9OYS exclusive look inside ECU Brody School of Medicine’s COVID sequencing lab

Health Watch

GREENVILLE, N.C. (WNCT) – East Carolina University’s Brody School of Medicine is one of five places in the state of North Carolina that sequences for COVID-19 at such a high level.

So far, they’ve done the most sequences in the state with nearly 6,500 sent to a national database. The Brody Integrative Genomics Core Lab started in 2021.

“We received money from the CARES Act through ECU and were able to build the the-state-of-the-arts genomic core here,” said Dr. John Fallon, the chair of pathology for the Brody School and the medical director for Vidant labs.

Nine On Your Side took a behind-the-scenes tour of how they find COVID-19 variants.

Fallon has a five-person crew working in the lab. They receive COVID positive test samples from Vidant’s testing sites across Eastern North Carolina. Then those samples wait in a freezer until they get moved to the next room over, where they’re split into a 96 well-test plate.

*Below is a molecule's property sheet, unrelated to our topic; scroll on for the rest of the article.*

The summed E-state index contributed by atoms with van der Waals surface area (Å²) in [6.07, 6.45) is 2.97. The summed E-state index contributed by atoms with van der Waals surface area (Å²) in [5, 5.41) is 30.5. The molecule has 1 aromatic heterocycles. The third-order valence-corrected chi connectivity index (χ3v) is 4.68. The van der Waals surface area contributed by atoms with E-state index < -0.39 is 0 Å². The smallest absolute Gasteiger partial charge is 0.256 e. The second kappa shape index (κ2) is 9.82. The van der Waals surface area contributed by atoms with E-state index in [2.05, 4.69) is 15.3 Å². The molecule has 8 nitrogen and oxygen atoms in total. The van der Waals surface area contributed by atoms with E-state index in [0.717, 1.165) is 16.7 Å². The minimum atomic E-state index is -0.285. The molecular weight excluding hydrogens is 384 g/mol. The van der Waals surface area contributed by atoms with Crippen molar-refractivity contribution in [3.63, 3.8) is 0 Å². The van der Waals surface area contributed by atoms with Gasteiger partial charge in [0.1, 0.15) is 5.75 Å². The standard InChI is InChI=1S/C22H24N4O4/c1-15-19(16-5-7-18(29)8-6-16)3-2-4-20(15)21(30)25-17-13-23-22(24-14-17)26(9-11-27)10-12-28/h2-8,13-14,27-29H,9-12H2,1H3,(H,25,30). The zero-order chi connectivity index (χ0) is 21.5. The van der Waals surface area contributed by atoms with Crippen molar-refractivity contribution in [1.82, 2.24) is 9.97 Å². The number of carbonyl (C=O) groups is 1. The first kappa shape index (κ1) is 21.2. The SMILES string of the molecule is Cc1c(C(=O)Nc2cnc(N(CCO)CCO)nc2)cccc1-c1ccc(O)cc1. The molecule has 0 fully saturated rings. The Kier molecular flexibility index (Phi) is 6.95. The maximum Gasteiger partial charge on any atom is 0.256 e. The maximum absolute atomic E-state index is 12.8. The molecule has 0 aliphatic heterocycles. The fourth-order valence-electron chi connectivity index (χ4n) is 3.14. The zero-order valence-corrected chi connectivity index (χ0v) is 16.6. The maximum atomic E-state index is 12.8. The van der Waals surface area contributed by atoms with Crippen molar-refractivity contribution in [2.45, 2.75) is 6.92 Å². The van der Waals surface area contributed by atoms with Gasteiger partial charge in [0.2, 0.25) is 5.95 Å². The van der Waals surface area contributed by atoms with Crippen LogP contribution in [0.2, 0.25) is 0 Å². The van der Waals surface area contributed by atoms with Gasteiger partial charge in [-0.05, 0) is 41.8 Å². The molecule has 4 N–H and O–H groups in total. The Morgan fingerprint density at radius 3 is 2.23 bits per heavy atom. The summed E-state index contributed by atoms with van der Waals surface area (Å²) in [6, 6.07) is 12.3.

“Once that’s all done they go on here to be RNA extracted,” Fallon said.

After a few steps at the first machine, the sample is almost ready for the sequencing step.

“That machine over there checks the quality of the RNA,” Fallon pointed out. “Once we know we have a good preparation, we load it into this box and it has everything, all the reagents for sequencing are loading in there.”

The state-of-the-art machines can sequence anywhere from 96 to 384 samples at one time, in a 12- to 24-hour time period.

“These sequences are nothing more than glorified cameras, and every time reagents come out of this box and into this flow cell, it takes a picture,” Fallon said.

Next, this data is saved in the system and sent to the next room to be analyzed.

“This is a sample that turned out to be delta, this is a sample that turned out to be omicron,” Fallon said as he looked at a recent sequence.

Once the doctors determine what variant is found, it’s sent to a national database, GISAID. The data is then shared with state health officials, and then back locally.

As cases continue to rise, the sequencing lab will continue to sequence for all of these variants.

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